vintage bucksaw — my father used a similar blade to make a seeder for our crops. It wasn't exactly safe, but it worked!
My Pop used a blade just like this one when he made a seeder for our crops. It wasn’t exactly safe — especially for the person (me) who had to stand next to it, on a moving tractor, and adjust the rate the seed fell — but it worked!

And that was one of his simple projects (although not one of his safest — have you ever stood next to a spinning bucksaw blade to adjust a seed feeder?)

He custom-designed and helped build entire machines for one of the knitwear companies he worked at, saving them the hundreds of thousands of dollars it would have cost to purchase those machines new.

He built two of the houses that he and my mother have lived in over their 57 years of marriage. And when I say built, I mean he did everything but pour the foundation (he dug them out, though).

His nephew, my cousin Rick, once said, “When your dad sees a toaster, he doesn’t see what everyone else sees. He sees the wiring schematic, the solenoid, the thermostat, the switch, the heating element, the lever — everything that makes it work.”

It’s one of the best descriptions I’ve ever heard of how my father saw things.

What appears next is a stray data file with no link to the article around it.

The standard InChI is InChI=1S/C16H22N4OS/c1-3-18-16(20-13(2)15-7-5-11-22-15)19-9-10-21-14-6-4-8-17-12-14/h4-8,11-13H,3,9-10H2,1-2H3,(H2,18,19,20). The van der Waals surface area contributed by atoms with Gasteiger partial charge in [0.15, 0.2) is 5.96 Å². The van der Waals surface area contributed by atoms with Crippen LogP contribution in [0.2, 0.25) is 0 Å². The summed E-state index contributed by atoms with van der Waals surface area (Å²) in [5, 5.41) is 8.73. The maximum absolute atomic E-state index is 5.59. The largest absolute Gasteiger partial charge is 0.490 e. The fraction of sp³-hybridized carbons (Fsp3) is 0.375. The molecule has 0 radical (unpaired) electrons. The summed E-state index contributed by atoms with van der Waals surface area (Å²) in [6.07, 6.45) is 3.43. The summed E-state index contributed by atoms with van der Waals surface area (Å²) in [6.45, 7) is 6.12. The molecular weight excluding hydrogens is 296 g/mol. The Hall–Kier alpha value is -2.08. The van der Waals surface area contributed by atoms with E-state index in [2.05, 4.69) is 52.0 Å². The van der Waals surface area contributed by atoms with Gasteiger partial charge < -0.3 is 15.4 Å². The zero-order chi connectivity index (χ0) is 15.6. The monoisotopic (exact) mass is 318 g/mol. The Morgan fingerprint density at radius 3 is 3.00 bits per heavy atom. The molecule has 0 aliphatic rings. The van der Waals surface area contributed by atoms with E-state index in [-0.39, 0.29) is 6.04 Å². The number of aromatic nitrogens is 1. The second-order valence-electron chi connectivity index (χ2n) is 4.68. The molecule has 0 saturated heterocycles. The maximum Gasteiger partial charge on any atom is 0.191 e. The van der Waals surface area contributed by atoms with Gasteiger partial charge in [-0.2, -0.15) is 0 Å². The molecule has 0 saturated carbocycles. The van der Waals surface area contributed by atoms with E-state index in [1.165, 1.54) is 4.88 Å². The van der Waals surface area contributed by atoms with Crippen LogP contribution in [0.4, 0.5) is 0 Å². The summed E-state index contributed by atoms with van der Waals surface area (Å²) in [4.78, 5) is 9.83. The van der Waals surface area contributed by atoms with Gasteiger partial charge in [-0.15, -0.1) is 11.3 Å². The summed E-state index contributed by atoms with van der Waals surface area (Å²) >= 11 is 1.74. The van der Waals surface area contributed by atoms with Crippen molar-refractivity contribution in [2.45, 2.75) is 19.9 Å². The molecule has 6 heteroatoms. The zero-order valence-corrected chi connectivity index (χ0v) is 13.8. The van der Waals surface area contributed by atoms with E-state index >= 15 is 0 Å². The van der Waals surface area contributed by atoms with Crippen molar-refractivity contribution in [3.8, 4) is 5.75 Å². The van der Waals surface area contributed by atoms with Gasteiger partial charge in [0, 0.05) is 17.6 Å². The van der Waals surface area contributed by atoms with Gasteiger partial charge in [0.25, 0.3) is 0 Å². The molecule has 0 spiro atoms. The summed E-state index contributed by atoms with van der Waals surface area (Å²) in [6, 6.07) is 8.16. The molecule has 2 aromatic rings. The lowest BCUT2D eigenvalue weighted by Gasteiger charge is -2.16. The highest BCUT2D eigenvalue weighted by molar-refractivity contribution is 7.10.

And he didn’t like sitting still, especially as a younger man. While other people were watching Sunday football or going to movies or taking vacations — all pretty pointless pursuits in my father’s eyes — he was working. He’d come home from his full-time job, eat the dinner my mother prepared, and go straight out into the field or the garage or the barn and stay there until long after the sun went down. All of our farm equipment had been modified with multiple lights — you could often find us plowing a field, planting seed, or harvesting crops well after everyone else was in bed.

That’s not to say he didn’t have fun once in a while. As a younger man, he was a bit of a speed demon. In England, where he met my mother, he rode a BSA Motorcycle and drove a jalopy he’d built on his Air Force base. Back in the states, he built and raced go-karts. He was a car enthusiast who rebuilt a 1928 Model A; owned his share of ‘50s Cadillacs, and once owned an MG purpose-built for racing.